I loved watching the Giants win Game 7 and am ecstatic to see them win the World Series. However, as much as I’m usually impressed with how well-spoken the Giants players are, I was upset by how ungracious the Giants were in their lack of acknowledging the talent and performances by Kansas City.
In all of the post-game interviews I watched, there were only two scant passing references I heard acknowledging the worthiness of the Royals as a formidable opponent. The absence of seeing the Giants tipping their hat to Kansas City, especially given that the Royals got to the series by the same kind of scrapping the Giants did, was disturbing to me.
I don’t recall ever seeing this kind of disregard for an opponent in a baseball series here, and since this is the ultimate baseball series, am embarrassed that this kind of silent disrespect should represent the attitude of the Bay Area, and hope to see the return of a shared fellowship in the sport in San Francisco that I'm more accustomed to experiencing.
My Blue Cross Blue Shield policy is scheduled to be canceled next summer because of Obamacare. We were promised that this would not happen. I have a very good policy with a low deductible. I have no pre-existing illnesses, but I want to have a choice in my medical providers, as I have always enjoyed. That is important to me as a former health care provider myself.
I do not qualify for a subsidy and was quoted a new premium that is close to 100 percent more than what I pay now (from $501 a month to just under $1,000 a month) for an individual policy. And to add insult to injury, from a $250 deductible to a $6,000 deductible. This is squeezing the middle class.
1. I watched the entire World Series (seven games) on Fox Deportes rather than Fox. My aim was to avoid Joe Buck. You may wonder why I didn't watch Fox while using the mute function of my television. The reason is that I wanted sounds of the game. Also, I got to learn a few words of Spanish and watch some interesting commercial advertisements. Try it some time.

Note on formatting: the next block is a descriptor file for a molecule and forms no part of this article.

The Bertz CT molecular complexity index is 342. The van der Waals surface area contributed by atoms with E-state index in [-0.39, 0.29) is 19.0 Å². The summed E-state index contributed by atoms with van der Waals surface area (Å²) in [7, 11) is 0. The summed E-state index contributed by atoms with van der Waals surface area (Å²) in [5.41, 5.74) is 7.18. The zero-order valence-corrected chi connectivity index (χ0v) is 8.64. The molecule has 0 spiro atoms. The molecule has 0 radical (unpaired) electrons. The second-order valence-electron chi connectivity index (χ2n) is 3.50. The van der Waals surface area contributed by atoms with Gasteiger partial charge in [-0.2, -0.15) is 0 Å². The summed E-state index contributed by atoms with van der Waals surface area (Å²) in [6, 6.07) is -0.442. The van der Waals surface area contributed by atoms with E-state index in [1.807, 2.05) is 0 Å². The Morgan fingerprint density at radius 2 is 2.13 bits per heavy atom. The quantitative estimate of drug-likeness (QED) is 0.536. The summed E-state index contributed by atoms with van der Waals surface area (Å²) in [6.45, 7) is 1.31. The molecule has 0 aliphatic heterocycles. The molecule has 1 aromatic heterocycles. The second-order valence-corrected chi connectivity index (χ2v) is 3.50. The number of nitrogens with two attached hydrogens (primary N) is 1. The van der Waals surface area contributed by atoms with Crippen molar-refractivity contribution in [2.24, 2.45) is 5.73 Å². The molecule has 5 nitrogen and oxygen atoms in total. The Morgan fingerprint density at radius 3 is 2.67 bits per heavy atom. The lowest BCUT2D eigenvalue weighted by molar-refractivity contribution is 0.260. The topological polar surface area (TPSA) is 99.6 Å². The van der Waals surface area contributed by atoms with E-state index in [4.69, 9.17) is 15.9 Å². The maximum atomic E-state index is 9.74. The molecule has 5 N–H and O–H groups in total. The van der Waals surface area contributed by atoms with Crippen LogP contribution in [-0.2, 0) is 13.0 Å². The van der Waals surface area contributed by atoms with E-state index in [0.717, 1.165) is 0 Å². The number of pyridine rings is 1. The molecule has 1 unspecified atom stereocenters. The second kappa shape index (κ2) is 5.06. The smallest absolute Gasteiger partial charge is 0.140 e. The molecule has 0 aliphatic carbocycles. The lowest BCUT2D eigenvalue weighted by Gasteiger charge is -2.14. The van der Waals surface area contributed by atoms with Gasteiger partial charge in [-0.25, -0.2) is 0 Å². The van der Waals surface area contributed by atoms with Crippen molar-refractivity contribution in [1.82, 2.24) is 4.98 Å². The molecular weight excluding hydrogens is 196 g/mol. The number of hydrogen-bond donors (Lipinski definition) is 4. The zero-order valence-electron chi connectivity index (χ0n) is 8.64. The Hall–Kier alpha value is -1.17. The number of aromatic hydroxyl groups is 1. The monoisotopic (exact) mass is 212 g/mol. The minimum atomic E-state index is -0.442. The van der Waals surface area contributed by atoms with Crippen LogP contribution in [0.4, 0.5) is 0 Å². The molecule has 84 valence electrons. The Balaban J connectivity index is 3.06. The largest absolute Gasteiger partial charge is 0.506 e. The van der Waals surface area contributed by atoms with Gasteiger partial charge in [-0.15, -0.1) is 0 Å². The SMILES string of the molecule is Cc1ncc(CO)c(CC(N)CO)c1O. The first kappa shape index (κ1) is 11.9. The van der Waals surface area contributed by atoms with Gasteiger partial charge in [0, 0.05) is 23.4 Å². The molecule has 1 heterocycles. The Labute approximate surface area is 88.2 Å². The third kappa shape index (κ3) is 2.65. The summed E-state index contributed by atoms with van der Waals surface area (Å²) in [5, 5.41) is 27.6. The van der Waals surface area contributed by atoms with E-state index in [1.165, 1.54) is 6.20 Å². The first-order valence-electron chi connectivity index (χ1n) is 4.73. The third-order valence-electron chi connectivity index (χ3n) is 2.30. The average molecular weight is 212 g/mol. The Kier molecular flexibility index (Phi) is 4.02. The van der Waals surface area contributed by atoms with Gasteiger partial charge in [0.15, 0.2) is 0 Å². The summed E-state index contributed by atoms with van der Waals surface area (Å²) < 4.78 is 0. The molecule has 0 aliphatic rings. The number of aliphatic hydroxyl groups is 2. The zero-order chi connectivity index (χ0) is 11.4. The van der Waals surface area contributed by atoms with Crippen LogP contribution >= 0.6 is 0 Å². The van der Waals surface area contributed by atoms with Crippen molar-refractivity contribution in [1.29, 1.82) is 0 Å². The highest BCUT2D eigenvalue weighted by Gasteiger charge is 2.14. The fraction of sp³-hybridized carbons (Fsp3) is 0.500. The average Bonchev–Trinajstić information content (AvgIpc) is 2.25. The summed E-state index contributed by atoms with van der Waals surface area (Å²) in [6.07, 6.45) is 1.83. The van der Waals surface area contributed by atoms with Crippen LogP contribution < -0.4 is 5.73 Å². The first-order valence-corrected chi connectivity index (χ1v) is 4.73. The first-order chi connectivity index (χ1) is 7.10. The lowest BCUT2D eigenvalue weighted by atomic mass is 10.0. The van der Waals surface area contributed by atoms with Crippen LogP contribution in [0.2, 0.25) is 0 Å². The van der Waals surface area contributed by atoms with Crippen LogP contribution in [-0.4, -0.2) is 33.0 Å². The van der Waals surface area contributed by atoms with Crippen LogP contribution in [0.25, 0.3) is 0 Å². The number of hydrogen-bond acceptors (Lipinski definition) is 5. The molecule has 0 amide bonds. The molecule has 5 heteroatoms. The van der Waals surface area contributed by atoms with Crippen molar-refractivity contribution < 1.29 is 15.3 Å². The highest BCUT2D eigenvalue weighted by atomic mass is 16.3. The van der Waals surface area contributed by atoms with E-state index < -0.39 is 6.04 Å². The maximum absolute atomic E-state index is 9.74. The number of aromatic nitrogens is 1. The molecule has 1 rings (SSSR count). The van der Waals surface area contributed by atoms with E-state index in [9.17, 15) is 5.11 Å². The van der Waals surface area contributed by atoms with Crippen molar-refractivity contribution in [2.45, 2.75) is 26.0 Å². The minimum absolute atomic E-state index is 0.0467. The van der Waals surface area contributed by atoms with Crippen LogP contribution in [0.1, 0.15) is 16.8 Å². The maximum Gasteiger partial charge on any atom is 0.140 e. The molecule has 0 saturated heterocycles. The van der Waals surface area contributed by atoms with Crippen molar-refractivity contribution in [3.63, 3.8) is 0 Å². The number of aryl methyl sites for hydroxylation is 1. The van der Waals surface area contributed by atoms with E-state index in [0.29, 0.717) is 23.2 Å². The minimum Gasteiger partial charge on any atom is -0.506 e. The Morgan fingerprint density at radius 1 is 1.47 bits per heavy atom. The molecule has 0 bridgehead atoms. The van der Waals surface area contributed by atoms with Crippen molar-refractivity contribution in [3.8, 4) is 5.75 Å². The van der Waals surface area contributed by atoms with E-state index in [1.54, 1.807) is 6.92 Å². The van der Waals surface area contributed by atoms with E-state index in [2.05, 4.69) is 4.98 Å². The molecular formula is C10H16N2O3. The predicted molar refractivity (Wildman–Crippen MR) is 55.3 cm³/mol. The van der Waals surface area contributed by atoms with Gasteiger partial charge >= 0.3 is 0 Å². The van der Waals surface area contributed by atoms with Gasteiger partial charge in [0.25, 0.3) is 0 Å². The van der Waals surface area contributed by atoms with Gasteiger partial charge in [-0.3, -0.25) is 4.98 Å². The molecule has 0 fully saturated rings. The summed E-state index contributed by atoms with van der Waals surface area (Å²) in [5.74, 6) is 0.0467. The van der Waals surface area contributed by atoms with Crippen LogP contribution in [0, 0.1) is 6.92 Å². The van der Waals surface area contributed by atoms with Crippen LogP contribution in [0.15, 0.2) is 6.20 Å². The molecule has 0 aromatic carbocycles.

2. Alex Gordon blew it for the Kansas City Royals. By not running hard out of the box (which even he admits, saying "Once I saw it get by him, I just put my head down and ran"), he lost the chance to score the tying run with two outs in the bottom of the ninth inning. Given how difficult it had been for Royals batters to hit Madison Bumgarner, trying to score, even given his slow baserunning, was the team's only hope. I'll take my chances on the throw to the plate rather than on the next batter hitting Bumgarner. Royals fans are defending and protecting Gordon, but deep down they know he blew it for them. If I were a Royals fan, which I am not, I'd be angry rather than disappointed—or rather, angry as well as disappointed.
3. Before the seventh game started, I told John Sullivan in correspondence that San Francisco would win the game, 3-2. I nailed it. John called me Carnac, which is insulting. I'm far better than Carnac. I am Keith the Magnificent.
4. I predicted before the Series began that San Francisco would win. I said that the Giants have better starting pitching. They do, and they won.
5. I've had my fill of baseball for a few months. I enjoyed the season, especially since my Detroit Tigers won the Central Division again. I expect my Texas Rangers to be back in contention next. They had many injuries this season and got rid of their joke of a manager. When Ron Washington was hired several years ago, we were led to believe that he was a proponent of Small Ball. Ha! Like Earl Weaver, he worshipped the three-run homer. His worst sin was allowing Ian Kinsler to swing for the fences.
6. So-called home-field advantage didn't help the Royals this year. Since 2003, when the All-Star game began to be used to confer "home-field advantage" in the World Series, the team with that "advantage" has won eight World Series and lost four.